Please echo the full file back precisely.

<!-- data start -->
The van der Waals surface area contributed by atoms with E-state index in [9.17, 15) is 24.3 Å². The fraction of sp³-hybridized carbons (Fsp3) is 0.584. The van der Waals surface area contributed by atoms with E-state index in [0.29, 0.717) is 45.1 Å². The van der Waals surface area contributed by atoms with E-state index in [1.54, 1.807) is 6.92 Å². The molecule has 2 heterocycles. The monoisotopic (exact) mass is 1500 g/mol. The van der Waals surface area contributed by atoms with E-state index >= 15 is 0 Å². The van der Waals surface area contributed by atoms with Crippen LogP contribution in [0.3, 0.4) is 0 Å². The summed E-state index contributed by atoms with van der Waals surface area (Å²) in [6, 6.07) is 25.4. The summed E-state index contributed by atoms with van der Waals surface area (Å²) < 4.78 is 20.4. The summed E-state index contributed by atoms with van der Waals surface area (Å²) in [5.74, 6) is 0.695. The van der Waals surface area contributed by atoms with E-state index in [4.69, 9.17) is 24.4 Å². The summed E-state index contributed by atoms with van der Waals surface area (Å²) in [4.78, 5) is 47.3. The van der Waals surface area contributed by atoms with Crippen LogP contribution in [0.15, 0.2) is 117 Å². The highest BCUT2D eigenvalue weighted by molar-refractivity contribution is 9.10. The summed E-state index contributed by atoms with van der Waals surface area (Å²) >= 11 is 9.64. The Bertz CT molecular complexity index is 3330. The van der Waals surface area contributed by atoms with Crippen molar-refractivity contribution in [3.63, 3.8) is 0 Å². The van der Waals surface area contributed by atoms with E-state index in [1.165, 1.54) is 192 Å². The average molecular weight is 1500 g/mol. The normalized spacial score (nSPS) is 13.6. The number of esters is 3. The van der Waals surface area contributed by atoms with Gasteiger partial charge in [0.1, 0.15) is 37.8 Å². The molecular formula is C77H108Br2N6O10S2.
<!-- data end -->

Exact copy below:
The van der Waals surface area contributed by atoms with E-state index in [9.17, 15) is 24.3 Å². The fraction of sp³-hybridized carbons (Fsp3) is 0.584. The van der Waals surface area contributed by atoms with E-state index in [0.29, 0.717) is 45.1 Å². The van der Waals surface area contributed by atoms with E-state index in [1.54, 1.807) is 6.92 Å². The molecule has 2 heterocycles. The monoisotopic (exact) mass is 1500 g/mol. The van der Waals surface area contributed by atoms with E-state index >= 15 is 0 Å². The van der Waals surface area contributed by atoms with Crippen LogP contribution in [0.3, 0.4) is 0 Å². The summed E-state index contributed by atoms with van der Waals surface area (Å²) in [6, 6.07) is 25.4. The summed E-state index contributed by atoms with van der Waals surface area (Å²) < 4.78 is 20.4. The summed E-state index contributed by atoms with van der Waals surface area (Å²) in [5.74, 6) is 0.695. The van der Waals surface area contributed by atoms with E-state index in [4.69, 9.17) is 24.4 Å². The summed E-state index contributed by atoms with van der Waals surface area (Å²) in [4.78, 5) is 47.3. The van der Waals surface area contributed by atoms with Crippen LogP contribution in [0.15, 0.2) is 117 Å². The highest BCUT2D eigenvalue weighted by molar-refractivity contribution is 9.10. The summed E-state index contributed by atoms with van der Waals surface area (Å²) >= 11 is 9.64. The Bertz CT molecular complexity index is 3330. The van der Waals surface area contributed by atoms with Crippen molar-refractivity contribution in [3.63, 3.8) is 0 Å². The van der Waals surface area contributed by atoms with E-state index in [1.165, 1.54) is 192 Å². The average molecular weight is 1500 g/mol. The normalized spacial score (nSPS) is 13.6. The number of esters is 3. The van der Waals surface area contributed by atoms with Gasteiger partial charge in [0.1, 0.15) is 37.8 Å². The molecular formula is C77H108Br2N6O10S2.